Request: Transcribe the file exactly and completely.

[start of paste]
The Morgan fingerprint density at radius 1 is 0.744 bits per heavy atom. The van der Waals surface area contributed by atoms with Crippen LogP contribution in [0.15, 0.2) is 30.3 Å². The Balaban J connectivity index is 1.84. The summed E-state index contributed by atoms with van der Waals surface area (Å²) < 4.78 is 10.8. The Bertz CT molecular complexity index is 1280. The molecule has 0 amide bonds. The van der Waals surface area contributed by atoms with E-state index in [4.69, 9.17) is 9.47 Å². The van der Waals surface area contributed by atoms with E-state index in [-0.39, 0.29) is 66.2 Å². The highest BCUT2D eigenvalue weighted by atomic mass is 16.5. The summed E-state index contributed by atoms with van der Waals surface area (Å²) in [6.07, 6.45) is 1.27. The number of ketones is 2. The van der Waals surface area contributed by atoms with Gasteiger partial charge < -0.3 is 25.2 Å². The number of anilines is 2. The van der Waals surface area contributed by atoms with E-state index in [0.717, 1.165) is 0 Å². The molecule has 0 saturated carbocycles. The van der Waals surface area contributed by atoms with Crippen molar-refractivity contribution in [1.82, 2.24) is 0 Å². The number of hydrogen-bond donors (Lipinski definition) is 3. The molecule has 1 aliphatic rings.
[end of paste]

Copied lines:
The Morgan fingerprint density at radius 1 is 0.744 bits per heavy atom. The van der Waals surface area contributed by atoms with Crippen LogP contribution in [0.15, 0.2) is 30.3 Å². The Balaban J connectivity index is 1.84. The summed E-state index contributed by atoms with van der Waals surface area (Å²) < 4.78 is 10.8. The Bertz CT molecular complexity index is 1280. The molecule has 0 amide bonds. The van der Waals surface area contributed by atoms with E-state index in [4.69, 9.17) is 9.47 Å². The van der Waals surface area contributed by atoms with E-state index in [-0.39, 0.29) is 66.2 Å². The highest BCUT2D eigenvalue weighted by atomic mass is 16.5. The summed E-state index contributed by atoms with van der Waals surface area (Å²) in [6.07, 6.45) is 1.27. The number of ketones is 2. The van der Waals surface area contributed by atoms with Gasteiger partial charge < -0.3 is 25.2 Å². The number of anilines is 2. The van der Waals surface area contributed by atoms with E-state index in [0.717, 1.165) is 0 Å². The molecule has 0 saturated carbocycles. The van der Waals surface area contributed by atoms with Crippen molar-refractivity contribution in [1.82, 2.24) is 0 Å². The number of hydrogen-bond donors (Lipinski definition) is 3. The molecule has 1 aliphatic rings.